Healthcare Litigation Update

Simone Peek & Nienke de Bruijn
26 mei 2021

Today, 26 May 2021, is an important day for the medical technology sector, as the new European regulation on medical devices comes into force. This Healthcare Litigation Update sets out these and other regulatory and enforcement developments that may impact healthcare and life sciences business in the Netherlands. In addition to the MDR, we discuss topical subjects such as actions against COVID-19 related off-label prescriptions, a proposal to lay down the Healthcare Transparency Register in an Act, and the setting of fines by the Dutch Healthcare Authority.

Entry into force of European regulation on medical devices

On 5 May 2017 the new European Regulations on Medical Devices (Regulation (EU) 2017/745) and In-Vitro Diagnostics (Regulation (EU) 2017/746) were published. Both regulations entered into force on 25 May 2017. The transitional period of the Regulation on In-Vitro Diagnostics ends next year on 26 May 2022. The transitional period of the Regulation on Medical Devices ends today on 26 May 2021 and the new rules will enter into force.

The new rules will affect manufacturers, importers and distributors of medical devices but also healthcare institutions, healthcare providers and (indirectly) patients.

Together with the new Regulations, the European resource database EUDAMED will be expanded. Manufacturers, importers and other market participants must register with EUDAMED in order to receive a unique registration number (SRN). This SRN number is required for example request a conformity assessment from a notified body or to make mandatory reports of incidents or corrective actions on.

The Regulations will have direct effect in the Netherlands. Additional rules such as those regulating enforcement authority will be laid down in the Medical Devices Act (Wet medische hulpmiddelen) that replaces the old Medical Devices Act (Wet op de medische hulpmiddelen) and also enters into force today, on 26 May 2021.

The Inspectorate for Health and Youth Care (Inspectie Gezondsheidszorg en Jeugd ‘IGJ’) is appointed as the regulatory authority to supervise the Medical Devices Act. The IGJ is authorized to impose fines up to an amount of € 870.000 or if higher max. 10% of the company’s revenue in the previous year for non-compliance with the regulations on medical devices. The actual amount of a fine will be based on different factors, such as the nature of the product/risk class of the medical device or IVD, severity, duration and scope of the violation and whether or not inducements were involved.

One of the subjects that is not regulated as such in the new European Medical Devices Regulation, but for which the Dutch legislator has determined to lay down rules, concerns the improper influence of healthcare professionals, or in other words inducements. These rules on gifts, hospitality, bonuses, contributions to meetings and remuneration of services were already part of the old Medical Devices Act and will also remain anchored under the new (and now present) Dutch Medical Devices Act.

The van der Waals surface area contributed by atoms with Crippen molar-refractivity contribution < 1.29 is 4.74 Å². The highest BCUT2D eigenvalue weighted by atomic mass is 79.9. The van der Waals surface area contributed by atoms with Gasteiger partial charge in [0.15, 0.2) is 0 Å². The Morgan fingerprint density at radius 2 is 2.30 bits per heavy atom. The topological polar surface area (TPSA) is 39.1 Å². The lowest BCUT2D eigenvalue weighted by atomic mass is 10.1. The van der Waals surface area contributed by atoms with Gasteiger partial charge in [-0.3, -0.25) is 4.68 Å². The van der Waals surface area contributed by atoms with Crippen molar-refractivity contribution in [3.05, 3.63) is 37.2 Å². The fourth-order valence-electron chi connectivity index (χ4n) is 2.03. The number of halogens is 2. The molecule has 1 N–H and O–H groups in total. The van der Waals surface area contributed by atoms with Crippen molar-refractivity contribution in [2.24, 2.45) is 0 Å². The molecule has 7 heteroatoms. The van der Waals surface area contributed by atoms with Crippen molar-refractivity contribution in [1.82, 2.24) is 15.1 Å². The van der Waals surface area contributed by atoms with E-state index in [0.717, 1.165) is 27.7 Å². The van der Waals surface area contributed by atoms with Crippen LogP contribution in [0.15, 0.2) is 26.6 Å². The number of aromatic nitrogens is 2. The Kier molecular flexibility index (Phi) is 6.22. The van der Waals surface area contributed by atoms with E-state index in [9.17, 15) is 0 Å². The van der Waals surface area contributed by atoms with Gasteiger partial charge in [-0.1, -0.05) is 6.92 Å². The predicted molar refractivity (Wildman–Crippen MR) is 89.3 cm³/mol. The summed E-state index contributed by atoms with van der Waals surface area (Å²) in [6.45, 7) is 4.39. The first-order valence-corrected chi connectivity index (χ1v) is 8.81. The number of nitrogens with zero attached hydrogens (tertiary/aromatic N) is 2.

In addition a Dutch Regulation on Medical Devices will be implemented, containing i.a. rules about the language used in certain documents, the cost of an export declaration and the requirement for manufacturers of custom-made devices to submit a list of the types of custom-made devices they provide.

Fines for treating Covid-19 with hydroxylchloroquine and ivermectin

Since the start of the pandemic, the Inspectorate for Health and Youth Care (Inspectie Gezondheidszorg en Jeugd “IGJ”) that supervises the quality and safety of the healthcare market continues to receive notifications about medical practitioners who prescribe hydroxychloroquine and ivermectin, medicinal products for i.a. malaria and rheumatism.

The IGJ intends to impose administrative fines on these practitioners as these medicines are considered to be ineffective against Covid-19 and can cause serious side effects such as cardiac arrhythmias. Such fines can amount to a maximum of € 150,000.

In principle, medicines may only be prescribed for the condition for which they have been authorized or for scientific clinical research. Any off-label prescription of medicines is pursuant to the Medicines Act (Geneesmiddelenwet) only allowed if provided for by professional guidelines and must meet a number of strict requirements.

According to the IGJ, a medical practitioner:

  • must prescribe for an individual patient;
  • must follow the clinical practice guidelines of the profession. If there is no guideline, the medical practitioner must consult with the pharmacist about prescribing the medicine off-label;